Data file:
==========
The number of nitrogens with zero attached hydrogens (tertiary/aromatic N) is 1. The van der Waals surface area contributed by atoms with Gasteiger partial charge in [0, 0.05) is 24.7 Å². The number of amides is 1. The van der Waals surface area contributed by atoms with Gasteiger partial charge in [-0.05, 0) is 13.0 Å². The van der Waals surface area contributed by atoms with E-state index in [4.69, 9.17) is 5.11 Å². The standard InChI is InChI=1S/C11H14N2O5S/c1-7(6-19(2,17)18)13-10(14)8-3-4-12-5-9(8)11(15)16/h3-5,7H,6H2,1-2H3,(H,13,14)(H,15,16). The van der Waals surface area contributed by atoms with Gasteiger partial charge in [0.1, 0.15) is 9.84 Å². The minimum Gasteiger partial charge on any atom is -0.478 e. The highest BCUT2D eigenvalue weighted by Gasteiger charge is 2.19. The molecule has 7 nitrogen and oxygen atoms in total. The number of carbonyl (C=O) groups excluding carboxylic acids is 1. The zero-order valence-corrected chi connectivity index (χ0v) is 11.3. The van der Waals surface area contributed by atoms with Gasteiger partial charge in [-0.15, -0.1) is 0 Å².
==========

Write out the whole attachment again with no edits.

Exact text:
The number of nitrogens with zero attached hydrogens (tertiary/aromatic N) is 1. The van der Waals surface area contributed by atoms with Gasteiger partial charge in [0, 0.05) is 24.7 Å². The number of amides is 1. The van der Waals surface area contributed by atoms with Gasteiger partial charge in [-0.05, 0) is 13.0 Å². The van der Waals surface area contributed by atoms with E-state index in [4.69, 9.17) is 5.11 Å². The standard InChI is InChI=1S/C11H14N2O5S/c1-7(6-19(2,17)18)13-10(14)8-3-4-12-5-9(8)11(15)16/h3-5,7H,6H2,1-2H3,(H,13,14)(H,15,16). The van der Waals surface area contributed by atoms with Gasteiger partial charge in [0.1, 0.15) is 9.84 Å². The minimum Gasteiger partial charge on any atom is -0.478 e. The highest BCUT2D eigenvalue weighted by Gasteiger charge is 2.19. The molecule has 7 nitrogen and oxygen atoms in total. The number of carbonyl (C=O) groups excluding carboxylic acids is 1. The zero-order valence-corrected chi connectivity index (χ0v) is 11.3. The van der Waals surface area contributed by atoms with Gasteiger partial charge in [-0.15, -0.1) is 0 Å².